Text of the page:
Editorial: “Peace in Our Time.”
Several years ago a Conference was called together in Holland to consider the important question of Peace. Representatives of the ruling class in various nations (the territory-stealing, maiming and murdering sections of society) gravely discussed the best means of abolishing war, or, with sardonic humour, how to make it more humane. Sonorous sounding resolutions were put forward but—not passed. Each representative declared that his nation was simply bursting to abolish war, and if only the other nations would at once disarm—to show their good faith—his nation would at once follow suit—or—er—nearly so.
For by some curious freak of Fate each nation had had some particular cause for retaining one or other items in their armaments which, for practical reasons, they could not give up.
The net result was that after passing a few minor and ineffective resolutions, the Conference dissolved. And the cause of their failure was simple. Despite the old adage about “Honour among thieves,” this particular Conference of cut-throats found it was impossible for them to trust each other, and so the efforts to reach an agreement upon the reduction of their general costs of throat-cutting ended without result.
1914-18 gave a lurid example of their brotherly love. It also showed how utterly ludicrous were the prophecies made by the various experts, French, English, and German, as to the length of time to which a vast war could be continued, and the absurd under-estimate of the quantities of munitions required to carry on such a war. The staggering loss of life and enormous destruction of wealth has shaken, to some extent, the complacency of the master class. The gigantic amounts the various sections of this class owe to each other—on paper, threatens arithmetical indigestion in their ledgers. So they are looking for a way out of their difficulties. A bright idea strikes one of these sections. “Let us call a Conference.” Carried away by the startling originality of this suggestion, the others agree, and date and place of meeting are decided.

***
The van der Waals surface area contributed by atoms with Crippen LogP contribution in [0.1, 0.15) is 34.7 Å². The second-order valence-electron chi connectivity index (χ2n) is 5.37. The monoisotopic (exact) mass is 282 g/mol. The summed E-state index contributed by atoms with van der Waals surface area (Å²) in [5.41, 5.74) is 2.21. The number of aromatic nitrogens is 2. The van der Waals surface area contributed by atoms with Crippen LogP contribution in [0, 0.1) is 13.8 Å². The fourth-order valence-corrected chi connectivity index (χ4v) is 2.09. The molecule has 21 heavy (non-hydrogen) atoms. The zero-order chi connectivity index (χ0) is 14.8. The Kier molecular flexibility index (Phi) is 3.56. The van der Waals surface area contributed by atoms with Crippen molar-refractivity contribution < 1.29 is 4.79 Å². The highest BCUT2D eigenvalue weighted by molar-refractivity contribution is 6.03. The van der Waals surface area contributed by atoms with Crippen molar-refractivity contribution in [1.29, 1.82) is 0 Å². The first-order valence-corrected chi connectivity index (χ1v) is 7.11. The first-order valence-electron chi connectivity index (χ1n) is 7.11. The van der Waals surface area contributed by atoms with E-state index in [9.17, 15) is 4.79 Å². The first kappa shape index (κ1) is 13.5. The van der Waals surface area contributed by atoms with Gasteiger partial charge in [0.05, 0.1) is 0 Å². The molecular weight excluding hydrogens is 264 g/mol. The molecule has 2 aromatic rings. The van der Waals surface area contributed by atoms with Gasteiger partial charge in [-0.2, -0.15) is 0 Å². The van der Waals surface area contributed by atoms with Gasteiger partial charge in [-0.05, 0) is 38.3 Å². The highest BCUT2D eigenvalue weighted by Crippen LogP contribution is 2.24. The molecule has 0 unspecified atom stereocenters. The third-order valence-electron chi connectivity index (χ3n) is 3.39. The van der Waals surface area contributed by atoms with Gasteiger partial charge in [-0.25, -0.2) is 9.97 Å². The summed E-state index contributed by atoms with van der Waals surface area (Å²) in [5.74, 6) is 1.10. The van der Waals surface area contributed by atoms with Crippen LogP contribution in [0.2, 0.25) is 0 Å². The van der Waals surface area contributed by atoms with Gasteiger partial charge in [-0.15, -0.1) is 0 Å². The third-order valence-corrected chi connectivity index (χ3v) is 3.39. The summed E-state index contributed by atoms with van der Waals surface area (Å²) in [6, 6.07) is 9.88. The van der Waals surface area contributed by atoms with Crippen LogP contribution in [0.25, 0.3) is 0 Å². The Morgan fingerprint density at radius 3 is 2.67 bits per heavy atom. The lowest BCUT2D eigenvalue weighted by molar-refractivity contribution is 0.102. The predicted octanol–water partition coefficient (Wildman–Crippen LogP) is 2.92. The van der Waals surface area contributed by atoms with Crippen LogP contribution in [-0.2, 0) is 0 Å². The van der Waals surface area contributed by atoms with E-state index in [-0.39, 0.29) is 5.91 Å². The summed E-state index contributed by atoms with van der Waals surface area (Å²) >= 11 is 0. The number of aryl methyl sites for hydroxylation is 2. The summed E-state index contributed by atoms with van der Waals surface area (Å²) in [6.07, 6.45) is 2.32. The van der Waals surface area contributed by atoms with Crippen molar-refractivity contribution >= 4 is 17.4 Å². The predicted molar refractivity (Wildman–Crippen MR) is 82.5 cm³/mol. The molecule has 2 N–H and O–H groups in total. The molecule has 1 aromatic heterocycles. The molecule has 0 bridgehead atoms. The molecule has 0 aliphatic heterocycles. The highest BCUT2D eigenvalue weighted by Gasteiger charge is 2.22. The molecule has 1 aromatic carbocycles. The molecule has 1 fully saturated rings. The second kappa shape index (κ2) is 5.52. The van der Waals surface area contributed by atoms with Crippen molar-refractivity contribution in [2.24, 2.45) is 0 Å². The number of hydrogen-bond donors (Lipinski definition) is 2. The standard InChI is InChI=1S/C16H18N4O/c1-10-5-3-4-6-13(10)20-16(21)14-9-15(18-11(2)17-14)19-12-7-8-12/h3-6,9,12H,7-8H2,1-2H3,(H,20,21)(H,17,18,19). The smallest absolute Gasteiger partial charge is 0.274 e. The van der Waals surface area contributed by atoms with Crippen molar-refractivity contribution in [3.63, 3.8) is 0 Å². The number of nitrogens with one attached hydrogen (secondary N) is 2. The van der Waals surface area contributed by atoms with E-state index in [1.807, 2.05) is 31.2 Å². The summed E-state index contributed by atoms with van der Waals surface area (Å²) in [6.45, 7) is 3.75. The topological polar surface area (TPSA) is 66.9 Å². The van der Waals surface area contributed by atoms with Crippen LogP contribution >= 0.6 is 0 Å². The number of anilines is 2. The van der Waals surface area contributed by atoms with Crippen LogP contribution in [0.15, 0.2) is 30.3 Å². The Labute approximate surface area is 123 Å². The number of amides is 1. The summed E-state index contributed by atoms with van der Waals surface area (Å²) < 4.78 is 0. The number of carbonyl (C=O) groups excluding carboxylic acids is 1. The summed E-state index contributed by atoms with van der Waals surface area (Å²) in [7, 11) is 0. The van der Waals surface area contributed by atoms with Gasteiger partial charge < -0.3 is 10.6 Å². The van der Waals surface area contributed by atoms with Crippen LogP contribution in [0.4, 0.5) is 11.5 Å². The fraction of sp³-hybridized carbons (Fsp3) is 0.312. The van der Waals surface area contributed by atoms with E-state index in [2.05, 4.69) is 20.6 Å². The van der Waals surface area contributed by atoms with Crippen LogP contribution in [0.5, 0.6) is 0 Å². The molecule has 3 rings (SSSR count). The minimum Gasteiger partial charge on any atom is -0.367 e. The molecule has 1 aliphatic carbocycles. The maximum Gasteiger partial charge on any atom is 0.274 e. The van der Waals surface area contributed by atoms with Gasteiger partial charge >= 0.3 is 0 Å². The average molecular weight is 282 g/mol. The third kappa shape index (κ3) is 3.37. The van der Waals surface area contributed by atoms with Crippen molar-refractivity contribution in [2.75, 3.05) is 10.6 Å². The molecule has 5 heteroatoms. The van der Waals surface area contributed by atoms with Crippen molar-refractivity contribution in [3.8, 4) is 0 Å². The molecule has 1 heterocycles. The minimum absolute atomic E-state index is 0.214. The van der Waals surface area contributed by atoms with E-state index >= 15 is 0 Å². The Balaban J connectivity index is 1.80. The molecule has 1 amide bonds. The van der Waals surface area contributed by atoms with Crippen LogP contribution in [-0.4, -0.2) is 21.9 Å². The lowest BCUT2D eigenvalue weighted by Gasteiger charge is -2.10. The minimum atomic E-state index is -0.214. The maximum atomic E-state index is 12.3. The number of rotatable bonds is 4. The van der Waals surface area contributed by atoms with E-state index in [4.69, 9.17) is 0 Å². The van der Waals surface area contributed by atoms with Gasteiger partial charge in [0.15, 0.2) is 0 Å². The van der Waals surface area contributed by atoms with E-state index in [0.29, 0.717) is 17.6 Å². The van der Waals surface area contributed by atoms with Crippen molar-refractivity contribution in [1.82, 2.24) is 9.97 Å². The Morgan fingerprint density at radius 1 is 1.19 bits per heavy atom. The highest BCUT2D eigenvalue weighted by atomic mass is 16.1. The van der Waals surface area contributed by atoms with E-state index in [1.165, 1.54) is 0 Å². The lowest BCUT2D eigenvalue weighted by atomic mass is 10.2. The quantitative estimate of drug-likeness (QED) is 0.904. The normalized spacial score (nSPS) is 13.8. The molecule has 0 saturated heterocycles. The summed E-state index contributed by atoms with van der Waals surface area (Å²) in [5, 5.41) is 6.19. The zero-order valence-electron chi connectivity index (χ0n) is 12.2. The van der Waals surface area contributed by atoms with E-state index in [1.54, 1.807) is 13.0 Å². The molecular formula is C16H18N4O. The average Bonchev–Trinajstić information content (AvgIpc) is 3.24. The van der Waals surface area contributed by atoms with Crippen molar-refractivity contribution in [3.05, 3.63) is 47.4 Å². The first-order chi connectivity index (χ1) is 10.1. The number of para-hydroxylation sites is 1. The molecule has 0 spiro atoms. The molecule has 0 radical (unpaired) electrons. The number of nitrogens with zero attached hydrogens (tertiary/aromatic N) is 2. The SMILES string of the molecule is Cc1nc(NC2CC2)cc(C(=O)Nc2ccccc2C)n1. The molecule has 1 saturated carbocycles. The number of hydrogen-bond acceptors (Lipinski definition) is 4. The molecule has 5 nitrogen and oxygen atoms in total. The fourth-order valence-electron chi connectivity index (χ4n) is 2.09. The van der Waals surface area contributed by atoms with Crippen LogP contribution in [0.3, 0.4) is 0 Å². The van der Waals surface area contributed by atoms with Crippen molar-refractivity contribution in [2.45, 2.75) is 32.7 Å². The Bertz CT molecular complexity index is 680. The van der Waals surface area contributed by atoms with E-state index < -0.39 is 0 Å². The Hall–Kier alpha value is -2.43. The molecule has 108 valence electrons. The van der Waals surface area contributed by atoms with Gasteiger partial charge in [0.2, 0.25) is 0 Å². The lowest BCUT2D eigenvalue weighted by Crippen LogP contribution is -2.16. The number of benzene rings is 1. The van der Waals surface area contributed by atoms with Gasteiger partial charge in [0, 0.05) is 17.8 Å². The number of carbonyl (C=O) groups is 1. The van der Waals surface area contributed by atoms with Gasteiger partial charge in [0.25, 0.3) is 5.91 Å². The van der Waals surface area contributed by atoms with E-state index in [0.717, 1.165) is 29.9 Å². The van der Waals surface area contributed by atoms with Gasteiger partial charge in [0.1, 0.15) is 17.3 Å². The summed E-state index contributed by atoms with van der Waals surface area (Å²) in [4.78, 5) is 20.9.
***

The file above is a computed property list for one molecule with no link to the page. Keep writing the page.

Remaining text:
For this resurrected farce a new stage is found, and Washington displaces The Hague. One or two new turns are introduced and a fresh song is sung by a chief comedian, but otherwise the farce remains, in all essentials, as originally produced.
For several years a fierce debate has been waging among naval experts on the relative value of the big gunboat usually known as the “Dreadnought.” Far from settling this problem, the naval activities of the war only intensified it. But while the “big” boat and “little” boat men are wrangling over their respective pet theories science has carried the question of armaments into new channels. The enormous development of the aeroplane and airship, along with the sudden introduction of poison gas, has given an almost entirely new aspect to the problems of war. The smartest agents of the master-class recognise this, and so the new comedian is ordered to appear and sing his latest song, entitled “ Let us scrap our Dreadnoughts ere they grow to old. ”
America, practically self-sufficing and protected by great sea spaces, starts the song. England and Japan, to whom naval activity is still of large importance, join somewhat stutteringly in the chorus. Then while the audience rises and cheers in a frenzy of enthusiasm, the actors retire behind the curtain to discuss the serious business of the day—how to carry out their burglary of China and the rest of Asia without strangling each other in the division of the “swag.”
Only a sunny optimist would imagine that burglary is going to be abolished by burglars.
Honesty may be the best policy, but they have found the second best very profitable up to the present. Modern wars are the results of the conflict of economic interests between various sections of the capitalist class. As these sections diminish in numbers, they increase in power, with the result that when conflicts do arise they are on a scale undreamt of before and with a slaughter roll staggering to contemplate.
Is there a solution?
Yes! But it will not be found at The Hague or Washington. It depends upon the understanding of the working class. When this class sees clearly that in peace or war they are but slaves to the master class, that this slavery is due to the masters’ control of political power, and that this power is placed in the masters’ hands by the workers, the end of Capitalism is at hand.
By organising to take control of this power the workers will be able to establish the social ownership of the means of life, and so abolish the division of economic interests that results in war, misery, and increasing insecurity of life.
Then a real Peace Conference will have been called.